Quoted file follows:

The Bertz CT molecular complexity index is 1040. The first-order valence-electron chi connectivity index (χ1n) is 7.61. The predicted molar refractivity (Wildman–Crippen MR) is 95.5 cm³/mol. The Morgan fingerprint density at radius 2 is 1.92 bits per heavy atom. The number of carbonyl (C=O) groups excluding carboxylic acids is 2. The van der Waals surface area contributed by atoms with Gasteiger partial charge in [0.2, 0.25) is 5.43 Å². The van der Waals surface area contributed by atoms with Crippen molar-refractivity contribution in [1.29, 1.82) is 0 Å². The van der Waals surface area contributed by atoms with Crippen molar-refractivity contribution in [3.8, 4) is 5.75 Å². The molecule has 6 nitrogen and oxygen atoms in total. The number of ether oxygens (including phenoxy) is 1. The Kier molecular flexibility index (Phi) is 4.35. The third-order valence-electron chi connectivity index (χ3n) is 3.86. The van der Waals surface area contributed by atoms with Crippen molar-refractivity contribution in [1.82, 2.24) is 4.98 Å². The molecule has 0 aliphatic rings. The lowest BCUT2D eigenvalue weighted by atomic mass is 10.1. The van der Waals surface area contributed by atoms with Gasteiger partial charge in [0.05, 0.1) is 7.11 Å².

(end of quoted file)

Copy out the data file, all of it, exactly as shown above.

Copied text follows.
The Bertz CT molecular complexity index is 1040. The first-order valence-electron chi connectivity index (χ1n) is 7.61. The predicted molar refractivity (Wildman–Crippen MR) is 95.5 cm³/mol. The Morgan fingerprint density at radius 2 is 1.92 bits per heavy atom. The number of carbonyl (C=O) groups excluding carboxylic acids is 2. The van der Waals surface area contributed by atoms with Gasteiger partial charge in [0.2, 0.25) is 5.43 Å². The van der Waals surface area contributed by atoms with Crippen molar-refractivity contribution in [1.29, 1.82) is 0 Å². The van der Waals surface area contributed by atoms with Crippen molar-refractivity contribution in [3.8, 4) is 5.75 Å². The molecule has 6 nitrogen and oxygen atoms in total. The number of ether oxygens (including phenoxy) is 1. The Kier molecular flexibility index (Phi) is 4.35. The third-order valence-electron chi connectivity index (χ3n) is 3.86. The van der Waals surface area contributed by atoms with Crippen molar-refractivity contribution in [1.82, 2.24) is 4.98 Å². The molecule has 0 aliphatic rings. The lowest BCUT2D eigenvalue weighted by atomic mass is 10.1. The van der Waals surface area contributed by atoms with Gasteiger partial charge in [0.05, 0.1) is 7.11 Å².